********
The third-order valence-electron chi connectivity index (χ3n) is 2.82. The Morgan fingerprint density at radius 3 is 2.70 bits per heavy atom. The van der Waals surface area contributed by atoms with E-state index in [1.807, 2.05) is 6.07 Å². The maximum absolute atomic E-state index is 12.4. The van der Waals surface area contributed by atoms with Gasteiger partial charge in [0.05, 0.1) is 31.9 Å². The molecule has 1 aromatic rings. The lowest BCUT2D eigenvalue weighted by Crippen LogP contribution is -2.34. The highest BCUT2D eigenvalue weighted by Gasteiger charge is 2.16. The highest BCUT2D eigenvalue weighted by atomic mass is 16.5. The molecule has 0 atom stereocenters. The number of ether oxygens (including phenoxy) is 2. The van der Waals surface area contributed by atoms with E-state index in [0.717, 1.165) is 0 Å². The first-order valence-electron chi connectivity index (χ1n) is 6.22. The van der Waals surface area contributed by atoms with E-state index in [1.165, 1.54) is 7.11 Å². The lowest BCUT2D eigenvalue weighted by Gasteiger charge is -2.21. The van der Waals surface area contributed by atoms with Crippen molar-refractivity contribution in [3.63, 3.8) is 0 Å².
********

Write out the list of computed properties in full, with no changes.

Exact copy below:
The third-order valence-electron chi connectivity index (χ3n) is 2.82. The Morgan fingerprint density at radius 3 is 2.70 bits per heavy atom. The van der Waals surface area contributed by atoms with E-state index in [1.807, 2.05) is 6.07 Å². The maximum absolute atomic E-state index is 12.4. The van der Waals surface area contributed by atoms with Gasteiger partial charge in [0.05, 0.1) is 31.9 Å². The molecule has 1 aromatic rings. The lowest BCUT2D eigenvalue weighted by Crippen LogP contribution is -2.34. The highest BCUT2D eigenvalue weighted by Gasteiger charge is 2.16. The highest BCUT2D eigenvalue weighted by atomic mass is 16.5. The molecule has 0 atom stereocenters. The number of ether oxygens (including phenoxy) is 2. The van der Waals surface area contributed by atoms with E-state index in [0.717, 1.165) is 0 Å². The first-order valence-electron chi connectivity index (χ1n) is 6.22. The van der Waals surface area contributed by atoms with E-state index in [1.165, 1.54) is 7.11 Å². The lowest BCUT2D eigenvalue weighted by Gasteiger charge is -2.21. The van der Waals surface area contributed by atoms with Crippen molar-refractivity contribution in [3.63, 3.8) is 0 Å².